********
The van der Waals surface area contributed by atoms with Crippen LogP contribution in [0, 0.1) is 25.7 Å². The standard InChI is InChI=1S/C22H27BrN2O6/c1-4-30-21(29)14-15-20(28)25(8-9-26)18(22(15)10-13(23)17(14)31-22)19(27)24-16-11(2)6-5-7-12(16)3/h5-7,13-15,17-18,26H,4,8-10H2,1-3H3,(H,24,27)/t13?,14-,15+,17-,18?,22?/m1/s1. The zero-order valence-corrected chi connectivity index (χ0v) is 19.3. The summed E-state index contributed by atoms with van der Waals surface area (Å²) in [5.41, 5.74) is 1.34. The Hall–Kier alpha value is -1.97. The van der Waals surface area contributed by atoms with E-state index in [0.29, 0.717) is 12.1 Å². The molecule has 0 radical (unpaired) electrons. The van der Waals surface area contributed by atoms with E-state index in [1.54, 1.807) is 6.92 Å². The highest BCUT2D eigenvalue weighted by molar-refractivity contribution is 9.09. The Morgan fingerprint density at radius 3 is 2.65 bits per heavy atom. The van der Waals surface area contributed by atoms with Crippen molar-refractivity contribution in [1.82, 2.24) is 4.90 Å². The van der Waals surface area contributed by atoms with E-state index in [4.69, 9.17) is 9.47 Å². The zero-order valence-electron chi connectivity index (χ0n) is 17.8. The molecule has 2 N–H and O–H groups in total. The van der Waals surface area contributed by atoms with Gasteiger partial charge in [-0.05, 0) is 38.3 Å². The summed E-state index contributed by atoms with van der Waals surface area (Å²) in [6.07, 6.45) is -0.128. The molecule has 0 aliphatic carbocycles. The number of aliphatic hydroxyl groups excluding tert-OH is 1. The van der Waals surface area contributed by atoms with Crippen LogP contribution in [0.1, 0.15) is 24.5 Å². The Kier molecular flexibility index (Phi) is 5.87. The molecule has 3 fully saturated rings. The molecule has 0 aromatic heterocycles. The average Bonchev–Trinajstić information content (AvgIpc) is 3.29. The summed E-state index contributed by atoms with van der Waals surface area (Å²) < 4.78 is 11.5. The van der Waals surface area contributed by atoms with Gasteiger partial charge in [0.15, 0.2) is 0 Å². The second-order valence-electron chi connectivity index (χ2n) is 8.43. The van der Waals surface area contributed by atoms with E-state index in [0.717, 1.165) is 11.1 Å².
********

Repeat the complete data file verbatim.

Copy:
The van der Waals surface area contributed by atoms with Crippen LogP contribution in [0, 0.1) is 25.7 Å². The standard InChI is InChI=1S/C22H27BrN2O6/c1-4-30-21(29)14-15-20(28)25(8-9-26)18(22(15)10-13(23)17(14)31-22)19(27)24-16-11(2)6-5-7-12(16)3/h5-7,13-15,17-18,26H,4,8-10H2,1-3H3,(H,24,27)/t13?,14-,15+,17-,18?,22?/m1/s1. The zero-order valence-corrected chi connectivity index (χ0v) is 19.3. The summed E-state index contributed by atoms with van der Waals surface area (Å²) in [5.41, 5.74) is 1.34. The Hall–Kier alpha value is -1.97. The van der Waals surface area contributed by atoms with E-state index in [0.29, 0.717) is 12.1 Å². The molecule has 0 radical (unpaired) electrons. The van der Waals surface area contributed by atoms with E-state index in [1.54, 1.807) is 6.92 Å². The highest BCUT2D eigenvalue weighted by molar-refractivity contribution is 9.09. The Morgan fingerprint density at radius 3 is 2.65 bits per heavy atom. The van der Waals surface area contributed by atoms with Crippen molar-refractivity contribution in [1.82, 2.24) is 4.90 Å². The van der Waals surface area contributed by atoms with E-state index in [4.69, 9.17) is 9.47 Å². The zero-order valence-electron chi connectivity index (χ0n) is 17.8. The molecule has 2 N–H and O–H groups in total. The van der Waals surface area contributed by atoms with Gasteiger partial charge in [-0.05, 0) is 38.3 Å². The summed E-state index contributed by atoms with van der Waals surface area (Å²) in [6.07, 6.45) is -0.128. The molecule has 0 aliphatic carbocycles. The number of aliphatic hydroxyl groups excluding tert-OH is 1. The van der Waals surface area contributed by atoms with Crippen LogP contribution in [0.1, 0.15) is 24.5 Å². The Kier molecular flexibility index (Phi) is 5.87. The molecule has 3 fully saturated rings. The molecule has 0 aromatic heterocycles. The average Bonchev–Trinajstić information content (AvgIpc) is 3.29. The summed E-state index contributed by atoms with van der Waals surface area (Å²) < 4.78 is 11.5. The van der Waals surface area contributed by atoms with Gasteiger partial charge in [0.15, 0.2) is 0 Å². The second-order valence-electron chi connectivity index (χ2n) is 8.43. The van der Waals surface area contributed by atoms with E-state index in [0.717, 1.165) is 11.1 Å².